The growing and shrinking of mountains – the story of the height measurement of the Mönch
Cartographica Helvetica 16 (1997) 3–12
In 1996 quite a stir was caused by a press release proclaiming Mönch, a mountain in the Bernese Oberland, has grown by eight meters during the last seven years (which is the revision cycle of the topographic map series 1:25,000). A meticulous study was launched to document the height measurements made during the last 250 years. In 1754 and in 1788 the first attempts to measure its height were made with the method of triangulation. In the following years, the surveyors moved ever closer to remeasure the mountain. It was not until the introduction of aerial photography that the height of Mönch could be determined more accurately. Probably the most accurate measurements were carried out in 1957 in the scope of surveying the Aletsch Glacier and its surroundings for the publication of the map at the scale 1:10,000. For that purpose, several thousand bags filled with ashes and sawdust were dropped from an airplane to visibly mark the glacier's surface for easy recognition by the photogrammetrist.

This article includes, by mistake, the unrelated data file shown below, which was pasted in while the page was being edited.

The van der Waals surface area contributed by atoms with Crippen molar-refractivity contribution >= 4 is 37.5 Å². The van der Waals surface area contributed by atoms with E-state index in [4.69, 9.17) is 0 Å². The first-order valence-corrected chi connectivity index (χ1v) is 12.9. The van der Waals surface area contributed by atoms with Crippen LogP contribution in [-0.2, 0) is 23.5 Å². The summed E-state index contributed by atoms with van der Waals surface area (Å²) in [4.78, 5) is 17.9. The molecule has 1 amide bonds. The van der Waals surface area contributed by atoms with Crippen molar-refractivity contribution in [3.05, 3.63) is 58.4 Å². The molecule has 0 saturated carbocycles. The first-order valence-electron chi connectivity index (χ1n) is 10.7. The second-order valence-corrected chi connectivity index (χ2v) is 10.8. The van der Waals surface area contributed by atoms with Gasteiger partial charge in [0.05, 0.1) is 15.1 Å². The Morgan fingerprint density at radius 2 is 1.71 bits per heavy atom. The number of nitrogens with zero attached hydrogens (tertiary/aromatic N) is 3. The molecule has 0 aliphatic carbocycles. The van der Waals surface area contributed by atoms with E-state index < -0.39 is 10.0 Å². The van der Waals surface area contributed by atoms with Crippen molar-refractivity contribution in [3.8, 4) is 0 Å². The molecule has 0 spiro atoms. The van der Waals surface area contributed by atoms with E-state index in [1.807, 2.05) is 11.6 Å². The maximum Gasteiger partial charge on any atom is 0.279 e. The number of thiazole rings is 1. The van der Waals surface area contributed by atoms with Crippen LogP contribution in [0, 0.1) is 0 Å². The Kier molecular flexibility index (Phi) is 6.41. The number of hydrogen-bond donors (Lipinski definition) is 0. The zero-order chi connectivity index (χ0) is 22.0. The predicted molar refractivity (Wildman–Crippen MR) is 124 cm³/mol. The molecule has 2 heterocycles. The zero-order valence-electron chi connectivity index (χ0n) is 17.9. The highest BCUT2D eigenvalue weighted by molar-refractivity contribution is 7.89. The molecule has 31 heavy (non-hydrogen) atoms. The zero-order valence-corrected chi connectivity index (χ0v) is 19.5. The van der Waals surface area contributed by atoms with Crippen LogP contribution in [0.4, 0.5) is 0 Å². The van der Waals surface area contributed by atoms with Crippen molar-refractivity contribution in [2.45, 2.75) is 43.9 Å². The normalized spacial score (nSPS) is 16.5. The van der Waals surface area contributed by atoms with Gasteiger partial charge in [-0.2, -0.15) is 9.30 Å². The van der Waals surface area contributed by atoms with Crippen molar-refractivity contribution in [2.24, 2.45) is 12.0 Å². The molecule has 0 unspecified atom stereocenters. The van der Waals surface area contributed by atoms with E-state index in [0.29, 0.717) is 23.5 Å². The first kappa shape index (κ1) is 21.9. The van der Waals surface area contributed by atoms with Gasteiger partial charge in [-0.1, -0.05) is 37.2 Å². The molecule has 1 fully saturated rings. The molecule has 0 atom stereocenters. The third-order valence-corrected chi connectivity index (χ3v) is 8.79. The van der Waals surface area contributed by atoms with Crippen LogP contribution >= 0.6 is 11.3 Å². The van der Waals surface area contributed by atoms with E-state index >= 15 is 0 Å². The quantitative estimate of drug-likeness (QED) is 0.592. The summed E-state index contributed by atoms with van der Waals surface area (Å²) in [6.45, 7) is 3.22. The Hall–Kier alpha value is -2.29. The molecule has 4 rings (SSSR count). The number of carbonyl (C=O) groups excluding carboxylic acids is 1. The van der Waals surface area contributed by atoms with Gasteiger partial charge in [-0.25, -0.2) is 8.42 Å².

In today's National Map series, the height of Mönch is 4107 m above sea level. Marking the 140th anniversary of Mönch's first ascent, this spot height was remeasured in 1997 using the most modern satellite-assisted surveying techniques called GPS (Global Positioning System). However, one must remember that already in 1840 geodesist Johannes Eschmann remarked that the top of a snow-covered mountain peak like Tödi, Mont-Blanc [and Mönch] can vary by seven meters due to evaporation or melting snow.